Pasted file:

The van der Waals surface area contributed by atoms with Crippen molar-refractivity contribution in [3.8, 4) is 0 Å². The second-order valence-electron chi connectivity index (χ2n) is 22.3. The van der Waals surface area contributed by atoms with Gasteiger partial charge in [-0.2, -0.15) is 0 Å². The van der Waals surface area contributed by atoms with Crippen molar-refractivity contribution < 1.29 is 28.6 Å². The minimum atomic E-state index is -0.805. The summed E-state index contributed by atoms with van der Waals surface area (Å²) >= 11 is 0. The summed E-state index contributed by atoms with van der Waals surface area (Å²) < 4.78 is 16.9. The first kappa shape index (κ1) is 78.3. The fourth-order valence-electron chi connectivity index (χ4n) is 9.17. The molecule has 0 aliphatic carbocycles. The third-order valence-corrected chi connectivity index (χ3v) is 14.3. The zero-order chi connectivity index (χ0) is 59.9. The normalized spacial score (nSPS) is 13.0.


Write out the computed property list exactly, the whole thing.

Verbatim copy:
The van der Waals surface area contributed by atoms with Crippen molar-refractivity contribution in [3.8, 4) is 0 Å². The second-order valence-electron chi connectivity index (χ2n) is 22.3. The van der Waals surface area contributed by atoms with Gasteiger partial charge in [-0.2, -0.15) is 0 Å². The van der Waals surface area contributed by atoms with Crippen molar-refractivity contribution < 1.29 is 28.6 Å². The minimum atomic E-state index is -0.805. The summed E-state index contributed by atoms with van der Waals surface area (Å²) >= 11 is 0. The summed E-state index contributed by atoms with van der Waals surface area (Å²) < 4.78 is 16.9. The first kappa shape index (κ1) is 78.3. The fourth-order valence-electron chi connectivity index (χ4n) is 9.17. The molecule has 0 aliphatic carbocycles. The third-order valence-corrected chi connectivity index (χ3v) is 14.3. The zero-order chi connectivity index (χ0) is 59.9. The normalized spacial score (nSPS) is 13.0.